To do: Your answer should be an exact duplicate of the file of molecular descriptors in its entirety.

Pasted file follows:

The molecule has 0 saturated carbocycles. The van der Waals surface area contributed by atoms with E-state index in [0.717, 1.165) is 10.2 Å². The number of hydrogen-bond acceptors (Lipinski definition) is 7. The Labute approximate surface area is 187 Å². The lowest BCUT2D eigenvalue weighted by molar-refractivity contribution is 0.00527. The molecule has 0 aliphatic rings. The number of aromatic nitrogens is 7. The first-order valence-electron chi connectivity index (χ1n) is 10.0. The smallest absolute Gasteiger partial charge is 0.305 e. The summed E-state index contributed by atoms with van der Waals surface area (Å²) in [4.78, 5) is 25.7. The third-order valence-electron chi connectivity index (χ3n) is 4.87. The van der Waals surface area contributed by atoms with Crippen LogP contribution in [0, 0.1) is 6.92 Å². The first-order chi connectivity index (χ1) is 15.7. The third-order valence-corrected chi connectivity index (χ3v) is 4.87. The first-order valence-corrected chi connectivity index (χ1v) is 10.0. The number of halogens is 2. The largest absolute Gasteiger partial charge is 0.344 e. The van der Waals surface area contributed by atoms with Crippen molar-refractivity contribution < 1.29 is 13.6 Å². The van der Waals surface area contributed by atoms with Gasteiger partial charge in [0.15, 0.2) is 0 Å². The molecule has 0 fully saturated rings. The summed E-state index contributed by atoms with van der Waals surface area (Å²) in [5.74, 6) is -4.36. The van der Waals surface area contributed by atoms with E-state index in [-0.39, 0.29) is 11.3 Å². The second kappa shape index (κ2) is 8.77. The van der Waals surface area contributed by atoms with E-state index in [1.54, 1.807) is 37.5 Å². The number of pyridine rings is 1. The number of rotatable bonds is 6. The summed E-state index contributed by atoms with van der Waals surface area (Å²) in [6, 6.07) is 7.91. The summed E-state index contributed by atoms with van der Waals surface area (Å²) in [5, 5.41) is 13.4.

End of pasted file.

The molecule has 0 saturated carbocycles. The van der Waals surface area contributed by atoms with E-state index in [0.717, 1.165) is 10.2 Å². The number of hydrogen-bond acceptors (Lipinski definition) is 7. The Labute approximate surface area is 187 Å². The lowest BCUT2D eigenvalue weighted by molar-refractivity contribution is 0.00527. The molecule has 0 aliphatic rings. The number of aromatic nitrogens is 7. The first-order valence-electron chi connectivity index (χ1n) is 10.0. The smallest absolute Gasteiger partial charge is 0.305 e. The summed E-state index contributed by atoms with van der Waals surface area (Å²) in [4.78, 5) is 25.7. The third-order valence-electron chi connectivity index (χ3n) is 4.87. The van der Waals surface area contributed by atoms with Crippen LogP contribution in [0, 0.1) is 6.92 Å². The first-order chi connectivity index (χ1) is 15.7. The third-order valence-corrected chi connectivity index (χ3v) is 4.87. The first-order valence-corrected chi connectivity index (χ1v) is 10.0. The number of halogens is 2. The largest absolute Gasteiger partial charge is 0.344 e. The van der Waals surface area contributed by atoms with Crippen molar-refractivity contribution < 1.29 is 13.6 Å². The van der Waals surface area contributed by atoms with Gasteiger partial charge in [0.15, 0.2) is 0 Å². The molecule has 0 fully saturated rings. The summed E-state index contributed by atoms with van der Waals surface area (Å²) in [5.74, 6) is -4.36. The van der Waals surface area contributed by atoms with E-state index in [-0.39, 0.29) is 11.3 Å². The second kappa shape index (κ2) is 8.77. The van der Waals surface area contributed by atoms with E-state index in [1.54, 1.807) is 37.5 Å². The number of pyridine rings is 1. The number of rotatable bonds is 6. The summed E-state index contributed by atoms with van der Waals surface area (Å²) in [6, 6.07) is 7.91. The summed E-state index contributed by atoms with van der Waals surface area (Å²) in [5, 5.41) is 13.4.